Gilles Villeneuve had less than a week to live when I saw him at my first Formula One race.
We obviously didn’t know it at the time, as we arrived full of youth and enthusiasm for the San Marino Grand Prix.
I still have the sticker I bought at Imola in 1982 to celebrate Villeneuve’s skill and bravery. These days it fills me with sadness.
The grand prix visit was one of the highlights of my first trip to Europe, as a guest of Alfa Romeo.
It was brilliant. If you don’t count collapsing on the floor of my first-night hotel room with a massive case of jet lag-induced dizziness . . .
In those days, car companies didn’t do the over-and-back medical experiments like the ones of recent years, when Aussie motoring journalists are routinely piled onto a plane for a day of driving in Europe, a quick turnaround and a week of brain fog back at home.
We were in Italy for more than a week, test driving a range of new Alfa models, visiting the factory near Milan, interviewing the chiefs, exploring the museum, visiting the Vatican on a tour through Rome, and then taking a bus to Imola for the race.
Our tour leader was Enrico Zanarini and he could, then and now, pass for an Italian movie star. He eventually returned from Australia to his native Italy and moved into all sorts of motorsport-related business deals, including managing Eddie Irvine and now Antonio Giovanazzi, as well as wrangling some big-time sponsors for Ferrari.
Whatever I expected for my first dive into Formula One, it was not what I got.
These days it takes many weeks of application and vetting before you are (perhaps) approved for an F1 media pass, but that day in Imola we lobbed at reception in the control tower, showed our passports and business cards, and were instantly rewarded with full pitlane credentials.
Some of the crew immediately went driver spotting but a few grabbed the media-only scooters and took a pre-race lap of the track, one towing a promotional girl – in Giacobazzi hot-pants, from memory – who was on roller skates.
Lunch was a delight, once we realised the chilled dishes were warmed by a chemical reaction below foil trays. Remote a tab, set off the heating, and wait for a feed – or drop the burning tray from your lap, clean up and start again.
The crowd outside was large, colourful and boisterous.
But it was not all happiness and light.
The field for the race was decimated by a stoush between Bernie Ecclestone and Jean-Marie Balestre over control of F1 and Bernie’s boys, including Alan Jones in his Williams, parked for the weekend and left the race to what were called the ‘grandees’ of the European teams.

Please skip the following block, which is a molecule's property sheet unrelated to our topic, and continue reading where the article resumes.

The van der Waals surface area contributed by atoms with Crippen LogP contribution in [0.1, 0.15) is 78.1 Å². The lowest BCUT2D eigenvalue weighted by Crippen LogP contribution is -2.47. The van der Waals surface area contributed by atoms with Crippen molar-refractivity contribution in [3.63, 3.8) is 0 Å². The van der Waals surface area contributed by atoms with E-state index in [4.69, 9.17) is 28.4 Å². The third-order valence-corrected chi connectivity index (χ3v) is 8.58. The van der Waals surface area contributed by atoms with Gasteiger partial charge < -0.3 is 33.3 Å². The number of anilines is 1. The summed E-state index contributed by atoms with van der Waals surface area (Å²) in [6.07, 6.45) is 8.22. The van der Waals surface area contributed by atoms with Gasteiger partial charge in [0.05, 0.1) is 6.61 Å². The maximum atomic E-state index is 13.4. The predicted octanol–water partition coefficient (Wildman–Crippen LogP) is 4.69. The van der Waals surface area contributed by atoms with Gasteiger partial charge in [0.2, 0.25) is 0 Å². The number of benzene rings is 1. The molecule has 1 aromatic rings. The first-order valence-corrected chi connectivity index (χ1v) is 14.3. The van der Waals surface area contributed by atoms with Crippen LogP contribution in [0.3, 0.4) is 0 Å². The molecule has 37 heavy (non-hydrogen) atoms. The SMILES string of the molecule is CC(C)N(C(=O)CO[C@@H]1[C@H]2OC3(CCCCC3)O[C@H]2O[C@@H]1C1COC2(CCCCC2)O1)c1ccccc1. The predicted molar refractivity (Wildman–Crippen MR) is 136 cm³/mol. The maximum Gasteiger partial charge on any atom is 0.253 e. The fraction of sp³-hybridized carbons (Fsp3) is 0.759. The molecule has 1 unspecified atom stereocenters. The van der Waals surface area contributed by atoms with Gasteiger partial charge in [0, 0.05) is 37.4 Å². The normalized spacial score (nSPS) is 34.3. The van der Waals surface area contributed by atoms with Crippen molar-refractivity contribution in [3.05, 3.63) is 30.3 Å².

In the end, San Marino in ’82 amounted to a demonstration run for Ferrari, who were fielding Villeneuve and Didier Pironi, after Renault went fastest in qualifying and Alfa Romeo – our team – provided colour and movement.
There were only 14 starters with a miserable five finishers after both Renaults – Alain Prost and Rene Arnoux – expired with engine dramas and the Alfas of Bruno Giacomelli and Andrea de Cesaris also succumbed to mechanical failures.
But it hardly mattered to me, as I walked more than half the track to sit on the hillside at Tosa and watch my heroes at work.
The speed and sound was fantastic and, as a Villeneuve fan, I was happy to see him out front and play-racing with Pironi.
It all turned very nasty at the end, when Pironi reneged on Ferrari’s team orders and ambushed Villeneuve on the run to the flag.
I’m not clear on the details that followed, because we were racing to catch our bus for the three-hour traffic jam – just to get from the parking spot to the autostrada.
But I can remember that one of our crew had lost his wallet, triggering a rapid whip-around to re-stock his coffers.
The unfortunate beneficiary broke down in tears as he thanked the touring team, who had even raised more than he originally had in the wallet.
“Stop crying. Imagine what we would have raised for someone we liked,” fired the team joker, breaking the tension and embarrassment on the bus.
Villeneuve was also broken, by the treachery of his team mate, and was so livid that he could barely take part in the podium events.
His anger never abated and, during qualifying the following weekend in Belgium, he was so intent on taking pole position that he crashed his Ferrari and was killed.
Many years later, I was watching the live late-night television coverage on the day that Ayrton Senna was killed at Imola.
That, too, fills me with sadness.